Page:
I thought wavefunctions always depend on space and time. Even if it is just one energy eigenstate I do not see why there would be no time dependence. That exponent $e^{iEt/\hbar}$ should still be there, I think.

For clarification: what I call energy eigenstate is $\psi(x,t)=u(x)e^{iEt/\hbar}$ where $\hbar=h/2\pi$. My general solution for the wavefunction is $\psi(x,t)=\Sigma_n a_nu_n(x)e^{iEt/\hbar}$.

  • $\begingroup$ The eigenstates actually do have the exponent factor with time dependence. However we sometimes do not write it because we are solving time independent Schrodinger equation instead of time dependent one. $\endgroup$
    – RedGiant
    Jan 4, 2021 at 15:01
  • 4
    $\begingroup$ Hint: how do you get the probabilities from the wave function? $\endgroup$
    – kaylimekay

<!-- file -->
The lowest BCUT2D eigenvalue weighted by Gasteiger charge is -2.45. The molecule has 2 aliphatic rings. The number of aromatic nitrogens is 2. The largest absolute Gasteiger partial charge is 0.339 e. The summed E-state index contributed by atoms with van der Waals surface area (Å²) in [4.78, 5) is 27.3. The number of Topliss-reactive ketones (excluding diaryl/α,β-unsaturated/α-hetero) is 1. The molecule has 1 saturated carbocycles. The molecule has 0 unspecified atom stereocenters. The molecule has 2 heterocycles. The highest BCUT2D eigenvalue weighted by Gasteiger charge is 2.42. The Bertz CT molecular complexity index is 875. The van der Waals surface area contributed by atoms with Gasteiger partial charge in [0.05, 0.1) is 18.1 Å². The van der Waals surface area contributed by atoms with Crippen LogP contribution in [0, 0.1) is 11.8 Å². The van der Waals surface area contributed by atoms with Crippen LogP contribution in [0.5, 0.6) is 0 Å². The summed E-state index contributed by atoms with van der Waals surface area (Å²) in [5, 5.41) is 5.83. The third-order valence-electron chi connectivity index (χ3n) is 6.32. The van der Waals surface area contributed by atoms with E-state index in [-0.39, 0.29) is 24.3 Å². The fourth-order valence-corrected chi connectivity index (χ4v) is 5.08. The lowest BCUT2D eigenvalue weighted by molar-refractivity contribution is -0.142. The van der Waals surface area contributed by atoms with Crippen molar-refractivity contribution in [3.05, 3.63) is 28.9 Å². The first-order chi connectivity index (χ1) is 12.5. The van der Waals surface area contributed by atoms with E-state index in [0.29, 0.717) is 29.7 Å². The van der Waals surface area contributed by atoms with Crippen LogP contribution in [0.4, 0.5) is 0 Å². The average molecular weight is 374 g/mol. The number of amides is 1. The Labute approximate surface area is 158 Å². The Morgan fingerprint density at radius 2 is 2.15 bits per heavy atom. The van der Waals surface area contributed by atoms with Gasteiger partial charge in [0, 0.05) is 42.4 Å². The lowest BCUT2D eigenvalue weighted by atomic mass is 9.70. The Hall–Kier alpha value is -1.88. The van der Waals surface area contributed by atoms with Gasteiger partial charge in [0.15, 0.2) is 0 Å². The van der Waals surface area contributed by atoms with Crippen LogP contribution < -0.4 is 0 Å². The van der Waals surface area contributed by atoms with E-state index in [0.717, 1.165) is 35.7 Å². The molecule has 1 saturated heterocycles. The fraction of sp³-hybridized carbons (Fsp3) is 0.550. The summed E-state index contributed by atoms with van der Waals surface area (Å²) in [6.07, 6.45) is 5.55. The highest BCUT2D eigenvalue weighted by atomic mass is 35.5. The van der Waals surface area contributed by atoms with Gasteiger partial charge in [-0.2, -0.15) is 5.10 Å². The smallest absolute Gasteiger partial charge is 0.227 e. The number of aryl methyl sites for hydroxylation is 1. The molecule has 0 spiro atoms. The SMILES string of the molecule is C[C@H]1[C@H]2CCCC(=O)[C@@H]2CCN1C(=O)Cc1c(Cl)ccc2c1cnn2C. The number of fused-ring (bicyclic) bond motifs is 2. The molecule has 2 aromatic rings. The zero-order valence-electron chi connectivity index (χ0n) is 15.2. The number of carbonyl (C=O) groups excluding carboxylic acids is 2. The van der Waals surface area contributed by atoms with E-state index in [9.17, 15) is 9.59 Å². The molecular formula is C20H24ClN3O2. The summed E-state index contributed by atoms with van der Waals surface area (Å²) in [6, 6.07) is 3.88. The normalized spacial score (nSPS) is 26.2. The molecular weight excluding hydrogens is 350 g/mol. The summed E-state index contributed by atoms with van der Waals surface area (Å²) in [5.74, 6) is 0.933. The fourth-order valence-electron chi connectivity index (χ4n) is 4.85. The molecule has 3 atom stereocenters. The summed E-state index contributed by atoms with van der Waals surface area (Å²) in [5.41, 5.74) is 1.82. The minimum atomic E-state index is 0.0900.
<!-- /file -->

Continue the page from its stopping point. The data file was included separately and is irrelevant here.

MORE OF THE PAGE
Jan 4, 2021 at 15:07

1 Answer 1


You need to distinguish between the wave function and the probability density. They are not the same.

The wave function $\psi(x,t)$ is the solution of Schrödinger's equation. For an energy eigenstate you correctly wrote $$\psi(x,t)=u(x)e^{iEt/\hbar}$$

Generally the probability density is $$p(x,t)=|\psi(x,t)|^2=\psi^*(x,t)\psi(x,t)$$ For the energy eigenstate from above you get $$\begin{align} p(x,t)&=|\psi(x,t)|^2\\ &=\left| u(x)e^{iEt/\hbar} \right|^2 \\ &=|u(x)|^2 \left| e^{iEt/\hbar} \right|^2 \\ &=|u(x)|^2 \end{align}$$ You see, the time-dependency dropped out because the absolute square of the exponential is $1$.

  • $\begingroup$ Oh, now I see what I was doing wrong. Many thanks! $\endgroup$
    – Agnese
    Jan 4, 2021 at 16:03

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